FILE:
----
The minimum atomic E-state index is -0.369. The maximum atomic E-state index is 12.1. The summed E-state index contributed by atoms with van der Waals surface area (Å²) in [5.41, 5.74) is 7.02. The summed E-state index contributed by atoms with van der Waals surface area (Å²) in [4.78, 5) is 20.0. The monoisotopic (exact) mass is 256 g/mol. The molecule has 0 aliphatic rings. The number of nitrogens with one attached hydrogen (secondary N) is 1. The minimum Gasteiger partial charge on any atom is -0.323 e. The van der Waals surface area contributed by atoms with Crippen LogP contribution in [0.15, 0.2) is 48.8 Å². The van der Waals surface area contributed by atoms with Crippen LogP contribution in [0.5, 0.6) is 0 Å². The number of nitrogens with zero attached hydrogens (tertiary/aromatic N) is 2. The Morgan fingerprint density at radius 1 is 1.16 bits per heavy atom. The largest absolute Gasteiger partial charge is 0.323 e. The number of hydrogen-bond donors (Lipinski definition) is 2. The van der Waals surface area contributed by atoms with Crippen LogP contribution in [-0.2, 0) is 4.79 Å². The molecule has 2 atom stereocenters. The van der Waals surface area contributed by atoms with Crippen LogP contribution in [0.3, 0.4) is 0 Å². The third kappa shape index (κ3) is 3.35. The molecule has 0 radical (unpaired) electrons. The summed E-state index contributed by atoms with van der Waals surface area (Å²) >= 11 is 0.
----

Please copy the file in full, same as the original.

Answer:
The minimum atomic E-state index is -0.369. The maximum atomic E-state index is 12.1. The summed E-state index contributed by atoms with van der Waals surface area (Å²) in [5.41, 5.74) is 7.02. The summed E-state index contributed by atoms with van der Waals surface area (Å²) in [4.78, 5) is 20.0. The monoisotopic (exact) mass is 256 g/mol. The molecule has 0 aliphatic rings. The number of nitrogens with one attached hydrogen (secondary N) is 1. The minimum Gasteiger partial charge on any atom is -0.323 e. The van der Waals surface area contributed by atoms with Crippen LogP contribution in [0.15, 0.2) is 48.8 Å². The van der Waals surface area contributed by atoms with Crippen LogP contribution in [0.5, 0.6) is 0 Å². The number of nitrogens with zero attached hydrogens (tertiary/aromatic N) is 2. The Morgan fingerprint density at radius 1 is 1.16 bits per heavy atom. The largest absolute Gasteiger partial charge is 0.323 e. The number of hydrogen-bond donors (Lipinski definition) is 2. The van der Waals surface area contributed by atoms with Crippen LogP contribution in [-0.2, 0) is 4.79 Å². The molecule has 2 atom stereocenters. The van der Waals surface area contributed by atoms with Crippen LogP contribution in [0.3, 0.4) is 0 Å². The third kappa shape index (κ3) is 3.35. The molecule has 0 radical (unpaired) electrons. The summed E-state index contributed by atoms with van der Waals surface area (Å²) >= 11 is 0.